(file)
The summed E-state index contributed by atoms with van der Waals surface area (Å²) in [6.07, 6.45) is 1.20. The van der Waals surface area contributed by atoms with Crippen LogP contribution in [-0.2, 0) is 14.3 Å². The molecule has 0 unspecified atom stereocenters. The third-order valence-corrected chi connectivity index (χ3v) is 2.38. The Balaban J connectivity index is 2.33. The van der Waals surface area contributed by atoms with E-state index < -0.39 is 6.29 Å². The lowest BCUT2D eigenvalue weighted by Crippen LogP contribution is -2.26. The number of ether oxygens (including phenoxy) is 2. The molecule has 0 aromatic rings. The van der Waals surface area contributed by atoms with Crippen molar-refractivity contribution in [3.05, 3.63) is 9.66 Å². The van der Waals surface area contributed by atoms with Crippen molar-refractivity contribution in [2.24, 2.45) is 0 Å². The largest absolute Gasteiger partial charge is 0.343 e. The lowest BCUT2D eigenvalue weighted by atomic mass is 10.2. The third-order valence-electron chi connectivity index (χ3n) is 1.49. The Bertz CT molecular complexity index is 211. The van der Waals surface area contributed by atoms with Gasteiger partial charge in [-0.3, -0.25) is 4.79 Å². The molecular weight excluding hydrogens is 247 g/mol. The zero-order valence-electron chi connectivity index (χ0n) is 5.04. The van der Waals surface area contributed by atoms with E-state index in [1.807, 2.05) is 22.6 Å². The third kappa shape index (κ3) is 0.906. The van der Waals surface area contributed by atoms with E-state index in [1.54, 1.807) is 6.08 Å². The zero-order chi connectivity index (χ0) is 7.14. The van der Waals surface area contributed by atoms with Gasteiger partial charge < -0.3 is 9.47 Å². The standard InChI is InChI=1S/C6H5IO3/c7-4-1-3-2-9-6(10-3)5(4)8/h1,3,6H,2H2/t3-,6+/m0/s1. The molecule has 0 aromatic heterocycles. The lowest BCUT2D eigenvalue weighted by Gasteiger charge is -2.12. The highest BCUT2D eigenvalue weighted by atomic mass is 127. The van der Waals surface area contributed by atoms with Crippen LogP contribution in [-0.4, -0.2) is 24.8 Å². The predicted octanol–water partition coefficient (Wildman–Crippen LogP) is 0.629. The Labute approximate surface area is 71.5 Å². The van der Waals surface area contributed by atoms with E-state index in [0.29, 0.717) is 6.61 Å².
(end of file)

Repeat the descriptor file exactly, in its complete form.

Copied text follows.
The summed E-state index contributed by atoms with van der Waals surface area (Å²) in [6.07, 6.45) is 1.20. The van der Waals surface area contributed by atoms with Crippen LogP contribution in [-0.2, 0) is 14.3 Å². The molecule has 0 unspecified atom stereocenters. The third-order valence-corrected chi connectivity index (χ3v) is 2.38. The Balaban J connectivity index is 2.33. The van der Waals surface area contributed by atoms with E-state index < -0.39 is 6.29 Å². The lowest BCUT2D eigenvalue weighted by Crippen LogP contribution is -2.26. The number of ether oxygens (including phenoxy) is 2. The molecule has 0 aromatic rings. The van der Waals surface area contributed by atoms with Crippen molar-refractivity contribution in [3.05, 3.63) is 9.66 Å². The van der Waals surface area contributed by atoms with Crippen molar-refractivity contribution in [2.24, 2.45) is 0 Å². The largest absolute Gasteiger partial charge is 0.343 e. The lowest BCUT2D eigenvalue weighted by atomic mass is 10.2. The third-order valence-electron chi connectivity index (χ3n) is 1.49. The Bertz CT molecular complexity index is 211. The van der Waals surface area contributed by atoms with Gasteiger partial charge in [-0.3, -0.25) is 4.79 Å². The molecular weight excluding hydrogens is 247 g/mol. The zero-order valence-electron chi connectivity index (χ0n) is 5.04. The van der Waals surface area contributed by atoms with E-state index in [1.807, 2.05) is 22.6 Å². The third kappa shape index (κ3) is 0.906. The van der Waals surface area contributed by atoms with E-state index in [1.54, 1.807) is 6.08 Å². The zero-order chi connectivity index (χ0) is 7.14. The van der Waals surface area contributed by atoms with Gasteiger partial charge < -0.3 is 9.47 Å². The standard InChI is InChI=1S/C6H5IO3/c7-4-1-3-2-9-6(10-3)5(4)8/h1,3,6H,2H2/t3-,6+/m0/s1. The molecule has 0 aromatic heterocycles. The lowest BCUT2D eigenvalue weighted by Gasteiger charge is -2.12. The highest BCUT2D eigenvalue weighted by atomic mass is 127. The van der Waals surface area contributed by atoms with Crippen LogP contribution in [-0.4, -0.2) is 24.8 Å². The predicted octanol–water partition coefficient (Wildman–Crippen LogP) is 0.629. The Labute approximate surface area is 71.5 Å². The van der Waals surface area contributed by atoms with E-state index in [0.29, 0.717) is 6.61 Å².